School districts from coast to coast are finding better ways to track and screen the teachers they hire by using information gleaned from the internet and national criminal databases.

Many school districts have complained for years that they inadvertently accept undesirable teachers—some with criminal histories or mental disorders—because there is not enough evidence available to weed them out.

Now, educators in some states are finding it easier to track the people they hire by using high-tech resources. Privacy advocates, on the other hand, worry that such methods are ripe for abuse.

In Indiana, the professional standards board requires prospective teachers to submit to a statewide criminal history check before they can obtain a license. Schools can perform the same check before hiring.

As of July, a new state law also allows Indiana school districts to put prospective teachers through a national background check by sending fingerprints to the FBI.

So far, only two Indiana schools have paid the $34 fee per individual to disclose state or federal convictions.

“It’s going to help out,” said Sen. Johnny Nugent, R-Lawrenceburg, who sponsored the bill. “This is a tool that they can use if they want to.”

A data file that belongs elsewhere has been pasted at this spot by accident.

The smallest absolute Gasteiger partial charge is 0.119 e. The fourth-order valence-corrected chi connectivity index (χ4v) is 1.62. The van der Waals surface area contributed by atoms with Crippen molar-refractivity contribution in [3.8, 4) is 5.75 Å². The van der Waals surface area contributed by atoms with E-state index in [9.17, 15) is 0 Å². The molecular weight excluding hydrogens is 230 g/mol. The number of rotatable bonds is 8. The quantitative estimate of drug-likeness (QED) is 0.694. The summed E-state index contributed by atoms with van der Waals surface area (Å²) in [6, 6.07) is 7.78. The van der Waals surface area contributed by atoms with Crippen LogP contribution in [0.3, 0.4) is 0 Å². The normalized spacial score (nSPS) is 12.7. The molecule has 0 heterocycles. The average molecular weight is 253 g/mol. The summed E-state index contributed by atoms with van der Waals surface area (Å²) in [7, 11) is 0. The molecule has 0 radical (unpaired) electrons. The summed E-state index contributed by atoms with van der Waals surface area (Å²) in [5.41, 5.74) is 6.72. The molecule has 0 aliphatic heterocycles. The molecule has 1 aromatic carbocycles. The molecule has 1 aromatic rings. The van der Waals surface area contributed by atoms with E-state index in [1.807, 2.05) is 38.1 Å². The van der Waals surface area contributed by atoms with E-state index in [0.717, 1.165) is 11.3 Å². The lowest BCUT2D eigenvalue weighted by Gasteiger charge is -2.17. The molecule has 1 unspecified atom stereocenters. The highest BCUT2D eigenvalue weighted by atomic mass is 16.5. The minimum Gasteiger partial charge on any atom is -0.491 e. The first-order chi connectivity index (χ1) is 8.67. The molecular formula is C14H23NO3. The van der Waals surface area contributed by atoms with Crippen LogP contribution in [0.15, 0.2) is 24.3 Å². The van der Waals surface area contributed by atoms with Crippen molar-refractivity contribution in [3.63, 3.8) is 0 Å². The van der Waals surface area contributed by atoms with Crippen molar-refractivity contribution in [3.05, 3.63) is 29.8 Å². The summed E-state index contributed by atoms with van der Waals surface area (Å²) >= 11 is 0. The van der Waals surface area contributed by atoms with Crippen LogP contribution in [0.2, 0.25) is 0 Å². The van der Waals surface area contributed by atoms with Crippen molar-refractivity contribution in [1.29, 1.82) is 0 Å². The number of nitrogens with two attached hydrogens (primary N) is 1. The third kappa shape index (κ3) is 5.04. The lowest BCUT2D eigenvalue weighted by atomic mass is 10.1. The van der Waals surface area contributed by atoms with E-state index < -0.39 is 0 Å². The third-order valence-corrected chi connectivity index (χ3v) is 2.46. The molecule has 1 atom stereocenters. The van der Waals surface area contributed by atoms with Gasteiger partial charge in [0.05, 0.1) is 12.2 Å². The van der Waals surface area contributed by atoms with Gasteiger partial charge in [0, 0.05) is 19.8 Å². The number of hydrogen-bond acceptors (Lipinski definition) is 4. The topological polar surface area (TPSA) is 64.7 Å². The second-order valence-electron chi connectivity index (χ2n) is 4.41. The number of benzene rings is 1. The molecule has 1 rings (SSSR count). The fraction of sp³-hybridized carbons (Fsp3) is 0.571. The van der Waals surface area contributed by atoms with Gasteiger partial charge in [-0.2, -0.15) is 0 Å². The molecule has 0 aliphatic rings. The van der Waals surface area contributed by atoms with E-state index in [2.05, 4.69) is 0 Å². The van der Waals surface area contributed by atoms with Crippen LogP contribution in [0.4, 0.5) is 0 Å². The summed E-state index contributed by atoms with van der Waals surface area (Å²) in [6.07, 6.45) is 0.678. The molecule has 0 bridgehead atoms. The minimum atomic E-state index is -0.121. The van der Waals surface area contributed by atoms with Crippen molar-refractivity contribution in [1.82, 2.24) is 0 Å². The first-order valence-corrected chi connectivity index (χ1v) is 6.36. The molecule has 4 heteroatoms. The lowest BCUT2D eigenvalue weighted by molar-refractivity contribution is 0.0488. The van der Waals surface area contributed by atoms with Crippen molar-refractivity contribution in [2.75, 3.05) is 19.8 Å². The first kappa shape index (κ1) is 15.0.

But the screening isn’t mandatory. Some experts wonder whether the state could do more to keep troubled teachers out of the classroom.

Kevin McDowell, chief legal counsel for the Indiana Department of Education, said he thinks Indiana is on par with most other states when it comes to checking for past convictions before certification, but he wishes schools kept better tabs on crimes during a teacher’s tenure.

McDowell’s office relies mostly on newspaper reports to find out about teachers who encounter trouble with the law. That’s how officials learned about Richard Rice, a former Carmel High School math teacher who took his life after being charged with five felony counts of child seduction.

In Indiana, the professional standards board revoked three teacher licenses in 2000, two for sexual misconduct with minors. Three other teachers surrendered their licenses, an act commonly seen as a way to avoid a formal hearing.

The standards board hears cases referred by the Indiana Department of Education. Officials expect about 15 license revocations this year.

Mandated background checks for teachers is nothing new for schools in California, where schools require educators seeking new licenses to hand over two sets of fingerprints for statewide and national background checks.

If a California teacher is dismissed, resigns, or is suspended for more than 10 days because of an alleged problem, school officials are required to report the incident to a state commission on teaching credentials. If that doesn’t happen, the commission has the authority to investigate the teacher and the superintendent who failed to file the report.

The California Commission on Teacher Credentialing has 28 employees and an annual budget of $5 million. The organization reports it investigated approximately 350 teachers in 2000.